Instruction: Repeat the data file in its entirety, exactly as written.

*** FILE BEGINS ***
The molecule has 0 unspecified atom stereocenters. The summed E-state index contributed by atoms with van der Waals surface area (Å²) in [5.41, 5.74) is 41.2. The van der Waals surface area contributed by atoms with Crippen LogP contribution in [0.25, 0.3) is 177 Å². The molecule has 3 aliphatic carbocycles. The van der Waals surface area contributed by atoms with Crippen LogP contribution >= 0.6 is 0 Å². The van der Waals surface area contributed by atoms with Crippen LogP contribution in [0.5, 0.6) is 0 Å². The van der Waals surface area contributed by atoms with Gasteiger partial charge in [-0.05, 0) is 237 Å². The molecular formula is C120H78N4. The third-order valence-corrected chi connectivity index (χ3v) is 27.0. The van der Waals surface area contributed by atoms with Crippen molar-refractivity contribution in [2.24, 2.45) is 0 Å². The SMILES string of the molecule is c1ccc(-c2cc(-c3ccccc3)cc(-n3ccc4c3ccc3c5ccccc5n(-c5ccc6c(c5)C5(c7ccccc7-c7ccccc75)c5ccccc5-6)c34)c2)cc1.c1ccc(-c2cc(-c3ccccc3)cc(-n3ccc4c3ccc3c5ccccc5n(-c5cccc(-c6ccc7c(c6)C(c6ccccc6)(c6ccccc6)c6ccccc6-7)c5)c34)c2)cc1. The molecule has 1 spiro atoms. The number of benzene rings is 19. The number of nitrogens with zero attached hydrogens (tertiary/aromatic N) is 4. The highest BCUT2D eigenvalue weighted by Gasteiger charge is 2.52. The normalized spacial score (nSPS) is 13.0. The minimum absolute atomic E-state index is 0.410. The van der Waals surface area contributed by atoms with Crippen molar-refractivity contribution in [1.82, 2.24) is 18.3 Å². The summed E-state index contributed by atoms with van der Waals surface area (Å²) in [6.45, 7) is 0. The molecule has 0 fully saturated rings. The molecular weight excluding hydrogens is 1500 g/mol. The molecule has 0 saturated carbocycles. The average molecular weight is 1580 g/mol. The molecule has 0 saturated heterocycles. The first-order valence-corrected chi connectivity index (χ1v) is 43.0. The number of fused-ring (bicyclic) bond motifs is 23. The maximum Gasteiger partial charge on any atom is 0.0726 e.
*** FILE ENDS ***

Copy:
The molecule has 0 unspecified atom stereocenters. The summed E-state index contributed by atoms with van der Waals surface area (Å²) in [5.41, 5.74) is 41.2. The van der Waals surface area contributed by atoms with Crippen LogP contribution in [0.25, 0.3) is 177 Å². The molecule has 3 aliphatic carbocycles. The van der Waals surface area contributed by atoms with Crippen LogP contribution >= 0.6 is 0 Å². The van der Waals surface area contributed by atoms with Crippen LogP contribution in [0.5, 0.6) is 0 Å². The van der Waals surface area contributed by atoms with Gasteiger partial charge in [-0.05, 0) is 237 Å². The molecular formula is C120H78N4. The third-order valence-corrected chi connectivity index (χ3v) is 27.0. The van der Waals surface area contributed by atoms with Crippen molar-refractivity contribution in [2.24, 2.45) is 0 Å². The SMILES string of the molecule is c1ccc(-c2cc(-c3ccccc3)cc(-n3ccc4c3ccc3c5ccccc5n(-c5ccc6c(c5)C5(c7ccccc7-c7ccccc75)c5ccccc5-6)c34)c2)cc1.c1ccc(-c2cc(-c3ccccc3)cc(-n3ccc4c3ccc3c5ccccc5n(-c5cccc(-c6ccc7c(c6)C(c6ccccc6)(c6ccccc6)c6ccccc6-7)c5)c34)c2)cc1. The molecule has 1 spiro atoms. The number of benzene rings is 19. The number of nitrogens with zero attached hydrogens (tertiary/aromatic N) is 4. The highest BCUT2D eigenvalue weighted by Gasteiger charge is 2.52. The normalized spacial score (nSPS) is 13.0. The minimum absolute atomic E-state index is 0.410. The van der Waals surface area contributed by atoms with Crippen molar-refractivity contribution in [1.82, 2.24) is 18.3 Å². The summed E-state index contributed by atoms with van der Waals surface area (Å²) in [6.45, 7) is 0. The molecule has 0 fully saturated rings. The molecular weight excluding hydrogens is 1500 g/mol. The molecule has 0 saturated carbocycles. The average molecular weight is 1580 g/mol. The molecule has 0 saturated heterocycles. The first-order valence-corrected chi connectivity index (χ1v) is 43.0. The number of fused-ring (bicyclic) bond motifs is 23. The maximum Gasteiger partial charge on any atom is 0.0726 e.